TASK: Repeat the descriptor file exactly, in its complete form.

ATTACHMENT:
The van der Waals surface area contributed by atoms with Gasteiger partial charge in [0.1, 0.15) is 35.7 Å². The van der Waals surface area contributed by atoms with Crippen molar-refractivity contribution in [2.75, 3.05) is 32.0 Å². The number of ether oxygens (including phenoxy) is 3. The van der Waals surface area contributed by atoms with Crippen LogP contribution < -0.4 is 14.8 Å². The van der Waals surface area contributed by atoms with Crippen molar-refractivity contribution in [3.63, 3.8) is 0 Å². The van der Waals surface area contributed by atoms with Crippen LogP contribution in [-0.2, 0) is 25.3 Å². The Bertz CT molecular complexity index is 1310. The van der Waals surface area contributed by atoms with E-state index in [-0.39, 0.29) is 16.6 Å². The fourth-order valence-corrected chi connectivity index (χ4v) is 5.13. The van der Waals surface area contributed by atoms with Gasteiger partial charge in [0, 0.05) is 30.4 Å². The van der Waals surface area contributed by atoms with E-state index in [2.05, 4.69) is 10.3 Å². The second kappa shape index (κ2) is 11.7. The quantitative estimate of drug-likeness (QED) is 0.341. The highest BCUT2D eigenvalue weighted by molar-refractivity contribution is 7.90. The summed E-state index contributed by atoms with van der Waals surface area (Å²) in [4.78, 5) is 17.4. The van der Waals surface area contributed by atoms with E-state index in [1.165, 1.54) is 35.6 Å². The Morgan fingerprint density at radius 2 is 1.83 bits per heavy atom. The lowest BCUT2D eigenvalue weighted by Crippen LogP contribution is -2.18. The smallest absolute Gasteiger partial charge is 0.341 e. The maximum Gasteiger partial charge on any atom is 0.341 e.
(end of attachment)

The van der Waals surface area contributed by atoms with Gasteiger partial charge in [0.1, 0.15) is 35.7 Å². The van der Waals surface area contributed by atoms with Crippen molar-refractivity contribution in [2.75, 3.05) is 32.0 Å². The number of ether oxygens (including phenoxy) is 3. The van der Waals surface area contributed by atoms with Crippen LogP contribution < -0.4 is 14.8 Å². The van der Waals surface area contributed by atoms with Crippen molar-refractivity contribution in [3.63, 3.8) is 0 Å². The van der Waals surface area contributed by atoms with Crippen LogP contribution in [-0.2, 0) is 25.3 Å². The Bertz CT molecular complexity index is 1310. The van der Waals surface area contributed by atoms with E-state index in [-0.39, 0.29) is 16.6 Å². The fourth-order valence-corrected chi connectivity index (χ4v) is 5.13. The van der Waals surface area contributed by atoms with Gasteiger partial charge in [0, 0.05) is 30.4 Å². The van der Waals surface area contributed by atoms with E-state index in [2.05, 4.69) is 10.3 Å². The second kappa shape index (κ2) is 11.7. The quantitative estimate of drug-likeness (QED) is 0.341. The highest BCUT2D eigenvalue weighted by molar-refractivity contribution is 7.90. The summed E-state index contributed by atoms with van der Waals surface area (Å²) in [4.78, 5) is 17.4. The van der Waals surface area contributed by atoms with E-state index in [1.165, 1.54) is 35.6 Å². The Morgan fingerprint density at radius 2 is 1.83 bits per heavy atom. The lowest BCUT2D eigenvalue weighted by Crippen LogP contribution is -2.18. The smallest absolute Gasteiger partial charge is 0.341 e. The maximum Gasteiger partial charge on any atom is 0.341 e.